Why do Painkillers cause Constipation?
As the name bears it, painkillers are medications, whose primary purpose is to kill the pain or to relieve the feeling of being in pain. In the medical sense of the word, painkillers are classified according to the level of pain it can alleviate. There are those that can immediately take away the pain being felt and there are others which need some period of time for its purpose to be fully achieved. More so, painkillers are made variably, which can act either on the affected site per se or to the brain, where it can tap other parts necessary parts for the pain to evidently vanish.
In the world of medicine, no drugs are made without having their associated side effects. Pain killers are no exception. One of the most common side effect among pain medications is constipation.
The main reason why painkillers cause constipation is because most organs are driven to lessen or reduce its level of functioning while optimizing the main goal of actually reducing the sensation of pain. In this light, the focus is not to regulate the normal mechanisms and processes that the body habitually goes through but to prevent any stimulus from triggering the onset of pain. Thereby, the other organs of the body are compromised causing some subtle changes to occur such as the experience of being constipated.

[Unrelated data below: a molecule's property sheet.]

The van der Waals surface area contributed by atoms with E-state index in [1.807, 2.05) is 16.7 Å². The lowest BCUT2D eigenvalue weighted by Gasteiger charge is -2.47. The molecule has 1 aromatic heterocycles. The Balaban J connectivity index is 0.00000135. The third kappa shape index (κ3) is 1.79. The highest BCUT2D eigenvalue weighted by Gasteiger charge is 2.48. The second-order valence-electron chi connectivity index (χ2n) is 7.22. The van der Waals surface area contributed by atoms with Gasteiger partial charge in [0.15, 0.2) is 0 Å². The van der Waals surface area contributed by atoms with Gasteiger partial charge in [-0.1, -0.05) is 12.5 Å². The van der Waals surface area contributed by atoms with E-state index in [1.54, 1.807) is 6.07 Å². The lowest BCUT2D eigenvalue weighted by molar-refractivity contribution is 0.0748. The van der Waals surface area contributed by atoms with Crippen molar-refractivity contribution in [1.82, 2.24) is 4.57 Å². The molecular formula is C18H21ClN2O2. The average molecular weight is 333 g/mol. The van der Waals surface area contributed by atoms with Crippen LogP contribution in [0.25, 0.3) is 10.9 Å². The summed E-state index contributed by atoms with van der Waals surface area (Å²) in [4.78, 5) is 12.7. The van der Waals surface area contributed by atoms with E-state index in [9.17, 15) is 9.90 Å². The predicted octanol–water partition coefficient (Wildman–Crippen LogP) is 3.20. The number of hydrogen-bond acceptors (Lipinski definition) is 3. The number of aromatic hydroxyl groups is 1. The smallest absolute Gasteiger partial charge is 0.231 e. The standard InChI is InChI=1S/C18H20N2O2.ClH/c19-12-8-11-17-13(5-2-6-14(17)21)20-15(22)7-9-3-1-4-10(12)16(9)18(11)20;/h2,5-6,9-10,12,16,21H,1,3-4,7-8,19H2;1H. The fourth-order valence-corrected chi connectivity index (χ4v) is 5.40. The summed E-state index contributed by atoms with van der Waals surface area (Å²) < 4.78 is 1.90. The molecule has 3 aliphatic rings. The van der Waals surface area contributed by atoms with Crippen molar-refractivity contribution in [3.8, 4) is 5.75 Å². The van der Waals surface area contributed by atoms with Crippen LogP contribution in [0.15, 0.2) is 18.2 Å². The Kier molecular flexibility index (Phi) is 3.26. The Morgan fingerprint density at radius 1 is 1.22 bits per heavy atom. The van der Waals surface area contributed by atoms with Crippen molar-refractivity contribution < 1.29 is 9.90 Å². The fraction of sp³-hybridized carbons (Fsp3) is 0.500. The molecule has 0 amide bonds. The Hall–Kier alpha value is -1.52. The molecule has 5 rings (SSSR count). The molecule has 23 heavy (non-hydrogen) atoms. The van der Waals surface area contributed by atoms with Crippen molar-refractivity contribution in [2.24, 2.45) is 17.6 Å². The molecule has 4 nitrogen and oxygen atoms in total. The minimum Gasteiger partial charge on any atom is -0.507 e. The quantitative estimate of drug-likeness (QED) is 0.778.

More so, as pain killers are taken, the body tends to consume greater amounts of fluid to practically facilitate absorption of the medication. Thus, there is less absorption of fluid in the digestive system, causing some delay in the propulsive movement of the digestive tract.
To compromise this frequently encountered side effect in taking painkillers, it is but apt to adequately increase fluid and roughage intake to allay any discomforts.